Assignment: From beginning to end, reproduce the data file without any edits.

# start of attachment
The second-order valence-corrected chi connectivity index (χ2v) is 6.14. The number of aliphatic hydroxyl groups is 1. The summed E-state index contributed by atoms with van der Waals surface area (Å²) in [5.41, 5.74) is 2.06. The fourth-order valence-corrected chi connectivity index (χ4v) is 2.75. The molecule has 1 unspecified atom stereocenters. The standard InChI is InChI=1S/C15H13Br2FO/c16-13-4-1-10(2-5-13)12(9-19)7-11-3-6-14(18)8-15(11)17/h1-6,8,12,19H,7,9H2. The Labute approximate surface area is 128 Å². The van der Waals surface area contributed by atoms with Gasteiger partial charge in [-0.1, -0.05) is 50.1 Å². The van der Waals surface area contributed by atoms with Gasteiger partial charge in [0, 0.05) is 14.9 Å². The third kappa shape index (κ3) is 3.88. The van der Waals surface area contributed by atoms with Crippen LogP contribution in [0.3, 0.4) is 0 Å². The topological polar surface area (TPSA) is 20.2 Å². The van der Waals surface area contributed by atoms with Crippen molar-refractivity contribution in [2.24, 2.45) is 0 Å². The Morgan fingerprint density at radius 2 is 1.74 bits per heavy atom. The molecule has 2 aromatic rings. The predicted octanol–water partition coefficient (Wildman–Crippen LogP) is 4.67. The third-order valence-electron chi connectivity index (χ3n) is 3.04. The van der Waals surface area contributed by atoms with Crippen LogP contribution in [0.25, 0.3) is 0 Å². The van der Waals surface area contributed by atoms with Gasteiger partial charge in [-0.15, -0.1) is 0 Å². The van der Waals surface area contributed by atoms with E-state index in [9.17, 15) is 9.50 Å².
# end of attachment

The second-order valence-corrected chi connectivity index (χ2v) is 6.14. The number of aliphatic hydroxyl groups is 1. The summed E-state index contributed by atoms with van der Waals surface area (Å²) in [5.41, 5.74) is 2.06. The fourth-order valence-corrected chi connectivity index (χ4v) is 2.75. The molecule has 1 unspecified atom stereocenters. The standard InChI is InChI=1S/C15H13Br2FO/c16-13-4-1-10(2-5-13)12(9-19)7-11-3-6-14(18)8-15(11)17/h1-6,8,12,19H,7,9H2. The Labute approximate surface area is 128 Å². The van der Waals surface area contributed by atoms with Gasteiger partial charge in [-0.1, -0.05) is 50.1 Å². The van der Waals surface area contributed by atoms with Gasteiger partial charge in [0, 0.05) is 14.9 Å². The third kappa shape index (κ3) is 3.88. The van der Waals surface area contributed by atoms with Crippen LogP contribution in [0.3, 0.4) is 0 Å². The topological polar surface area (TPSA) is 20.2 Å². The van der Waals surface area contributed by atoms with Crippen molar-refractivity contribution in [2.24, 2.45) is 0 Å². The Morgan fingerprint density at radius 2 is 1.74 bits per heavy atom. The molecule has 2 aromatic rings. The predicted octanol–water partition coefficient (Wildman–Crippen LogP) is 4.67. The third-order valence-electron chi connectivity index (χ3n) is 3.04. The van der Waals surface area contributed by atoms with Crippen LogP contribution in [0.25, 0.3) is 0 Å². The van der Waals surface area contributed by atoms with Gasteiger partial charge in [-0.15, -0.1) is 0 Å². The van der Waals surface area contributed by atoms with E-state index in [9.17, 15) is 9.50 Å².